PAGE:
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C.H. Spurgeons's The Treasury of David

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 Verse 11
Chapter 40
Verse 13
Chapter 42

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Verse 12. And as for me, despite them all and in the sight of them all, thou upholdest me in mine integrity; thy power enables me to rise above the reach of slander by living in purity and righteousness. Our innocence and consistency are the result of the divine upholding. We are like those glasses without feet, which can only be upright while they are held in the hand; we fall, and spill, and spoil all, if left to ourselves. The Lord should be praised every day if we are preserved from gross sin. When others sin they show us what we should do but for grace. "He today and I tomorrow," was the exclamation of a holy man, whenever he saw another falling into sin. Our integrity is comparative as well as dependent, we must therefore be humbled while we are grateful. If we are clear of the faults alleged against us by our calumniators, we have nevertheless quite enough of actual blameworthiness to render it shameful for us to boast. And settest me before thy face for ever. He rejoiced that he lived under the divine surveillance; tended, cared for, and smiled upon by his Lord; and yet more, that it would be so world without end. To stand before an earthly monarch is considered to be a singular honour, but what must it be to be a perpetual courtier in the palace of the King Eternal, Immortal, Invisible?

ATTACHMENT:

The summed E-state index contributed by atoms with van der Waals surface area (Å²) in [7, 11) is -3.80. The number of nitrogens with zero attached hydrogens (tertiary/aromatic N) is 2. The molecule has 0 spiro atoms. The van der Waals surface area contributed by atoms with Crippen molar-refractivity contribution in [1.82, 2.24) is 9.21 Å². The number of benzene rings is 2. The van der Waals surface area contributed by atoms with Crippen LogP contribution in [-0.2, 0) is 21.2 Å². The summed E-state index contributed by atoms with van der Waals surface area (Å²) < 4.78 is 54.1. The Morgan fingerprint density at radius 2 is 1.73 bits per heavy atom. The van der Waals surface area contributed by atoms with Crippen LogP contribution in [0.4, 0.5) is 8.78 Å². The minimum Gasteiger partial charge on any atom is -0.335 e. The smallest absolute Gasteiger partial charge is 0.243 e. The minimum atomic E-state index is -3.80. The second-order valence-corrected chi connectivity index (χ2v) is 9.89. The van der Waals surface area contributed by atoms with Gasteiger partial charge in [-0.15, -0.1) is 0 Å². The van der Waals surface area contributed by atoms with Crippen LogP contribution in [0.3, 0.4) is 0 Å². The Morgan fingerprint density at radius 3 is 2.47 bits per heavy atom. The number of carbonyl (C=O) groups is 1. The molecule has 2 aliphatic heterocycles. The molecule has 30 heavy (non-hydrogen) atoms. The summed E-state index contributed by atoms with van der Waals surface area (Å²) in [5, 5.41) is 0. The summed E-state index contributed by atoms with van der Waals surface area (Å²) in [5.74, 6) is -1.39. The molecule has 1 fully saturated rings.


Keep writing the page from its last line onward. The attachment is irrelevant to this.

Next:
Verse 12. Integrity. This same integrity is like Noah's ark, wherein he was preserved, when others perished, being without it. It is like the red thread, which the spies of Joshua gave to Rahab, it was a charter whereby she claimed her life when the rest were destroyed, which had not the like. So is this integrity of small reckoning, I confess, with the men of this world, which think that there is no other heaven but earth; but as Rahab's thread was better to her than all her goods and substance when the sword came, so this is better to God's children than all the world when death comes. If they have this within they care not, nay, they need not care what can come without. If Satan's buffeting come, this is a helmet of proof; if Satan's darts fly out, this is a shield to quench them; if floods of crosses come to carry us away, this is a boat to bear us up; if all the world cast mire and filth in our faces, we are never a whit the more deformed, but still beautiful for all that, for "the king's daughter," (saith Solomon, Psalms 45:13), that is, the church of Christ, "is all glorious within." William Burton.

Verse 12. Settest me before thy face for ever; or hast confirmed or established me in thy presence; i.e, either under thine eye and special care, or to minister to thee, not only in thy temple, but as a king over thy people, or in that land where thou art peculiarly present. Matthew Poole.



Verse 7-12. On a sick bed a man discovers not only his enemies and his friends, but himself and his God, more intimately.

Verse 12. This text reveals the insignia of those whom grace has distinguished.

  1. Their integrity is manifest.
  2. Their character is divinely sustained.
  3. They dwell in the favour of God.
  4. Their position is stable and continues.
  5. Their eternal future is secure.


Copyright Statement
These files are public domain and are a derivative of an electronic edition that is available on the Christian Classics Ethereal Library Website.

Bibliography Information
Spurgeon, Charles H. "Commentary on Psalms 41:12". "C.H. Spurgeons's The Treasury of David". <>. 1865-1885.


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